Beyond the basic fan-loyalties of what’s seen by many as an Apple-derived company – many of Nest’s team, including Fadell himself, are formerly of the Cupertino payroll – being acquired by Google, there are legitimate questions about data protection. Nest’s thermostat’s value is in how aware it is of how you use your home: when you’re inside and when you’re out; when you’re likely to come home.
With that data it crafts a more intuitive and responsive home environment (and, if you have Nest Protect, the company’s more recently launched smoke detector, the various devices talk between themselves and can do clever things like shut off the furnace if it’s a potential cause of peril). Nonetheless, it’s also a window into one of the most coveted environments for marketers and researchers: our homes.
That window is already open and unshaded, however. When I say I’m only vaguely bothered by what Google could glean from Nest, it’s not that I’m unconcerned with matters of privacy; it’s more that I’m aware of how much I’ve already sacrificed.
I carry at least one smartphone with me, not only when I go out but generally in my pocket when I’m around the home, and that has GPS and WiFi positioning turned on. I have wrist-worn fitness trackers that I wear, monitoring my movements; recently I’ve started wearing Narrative’s Clip, the life-logging camera that snaps a photo of what I’m facing every thirty seconds.
There are already plenty of ways to see where I am, and yes, I’m already a Gmail user, and a Google+ user, not to mention Google Voice, and Google Maps, and several other of the company’s services. In contrast, Nest’s single point of movement tracking in the home seems like a pretty basic addition to that.
I’m an outlier versus the mass market, certainly, but then so is most of the smart home audience. Upgrading the mostly-inscrutable thermostat on the wall to a $250 alternative is still the preserve of those on the cutting-edge of home automation, and – even with Nest on Apple Store shelves, assuming it stays there post-acquisition – that’s unlikely to change any time in the near future.
What does need to change, however, is how privacy and personal data are treated as our homes and the broader environments we live and work in; questions need to be addressed, and this might be the perfect way to raise them. Home automation may have been around in one form or another for several decades, but it’s still puttering along as a niche segment.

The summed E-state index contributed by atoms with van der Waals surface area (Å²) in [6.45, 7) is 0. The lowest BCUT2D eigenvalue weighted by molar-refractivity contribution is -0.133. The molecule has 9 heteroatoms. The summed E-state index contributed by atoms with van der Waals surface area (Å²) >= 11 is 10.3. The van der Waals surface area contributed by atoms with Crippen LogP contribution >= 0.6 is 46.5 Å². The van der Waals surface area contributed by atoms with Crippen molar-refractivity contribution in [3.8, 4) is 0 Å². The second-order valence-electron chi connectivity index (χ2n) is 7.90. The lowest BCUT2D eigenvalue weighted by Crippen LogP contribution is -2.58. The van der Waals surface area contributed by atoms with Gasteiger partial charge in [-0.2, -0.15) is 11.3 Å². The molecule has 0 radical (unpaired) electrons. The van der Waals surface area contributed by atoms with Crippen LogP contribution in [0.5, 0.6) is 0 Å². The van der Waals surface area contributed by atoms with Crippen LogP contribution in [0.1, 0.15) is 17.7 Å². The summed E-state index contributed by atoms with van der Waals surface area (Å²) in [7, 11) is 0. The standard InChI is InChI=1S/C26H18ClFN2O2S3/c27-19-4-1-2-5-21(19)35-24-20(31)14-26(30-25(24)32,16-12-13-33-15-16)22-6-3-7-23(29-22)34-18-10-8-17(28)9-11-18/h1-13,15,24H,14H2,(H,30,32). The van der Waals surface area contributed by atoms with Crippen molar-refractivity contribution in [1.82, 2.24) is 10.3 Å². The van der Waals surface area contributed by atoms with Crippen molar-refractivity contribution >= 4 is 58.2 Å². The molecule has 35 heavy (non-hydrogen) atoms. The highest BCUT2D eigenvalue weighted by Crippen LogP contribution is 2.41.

That means things like data protection, who your information gets shared with and when, who exactly owns the data your smart home kit collects, and what sort of security and transparency you can reasonably expect are yet to be pinned down. Each company has a different approach, but with huge numbers of start-ups – many hoping to replace your traditional door security, or to put cameras in your living space – wading in, it’s a potentially explosive problem waiting to happen.
You may not like Google, or particularly trust it, but its greater presence will give those questions more visibility. The smart home segment lacks a single leader – as Motorola’s Steve Horowitz argued when we interviewed him at CES last week, that’s probably a good thing – and Google’s struggles with Android@Home, the Nexus Q, and other projects suggest that it may have trouble if it wants to turn itself into that central protocol. In fact, Google’s long-standing preference of openness leaves me hopeful that we’ll see some degree of safe, secure, and predictable interconnectedness between automation devices from different manufacturers sooner rather than later.
It’s safe to say we’re at a tipping point, but old (though no less relevant) questions about who holds and protects our data, and how it will be shared as we look to join together the disparate elements of our smart environments continue to go unanswered. Google might not have been your first choice as Nest’s new owners, but where the search giant goes, close attention to data protection follows. That’s just what the industry needs if it’s to transition from a geeky distraction to the mass market.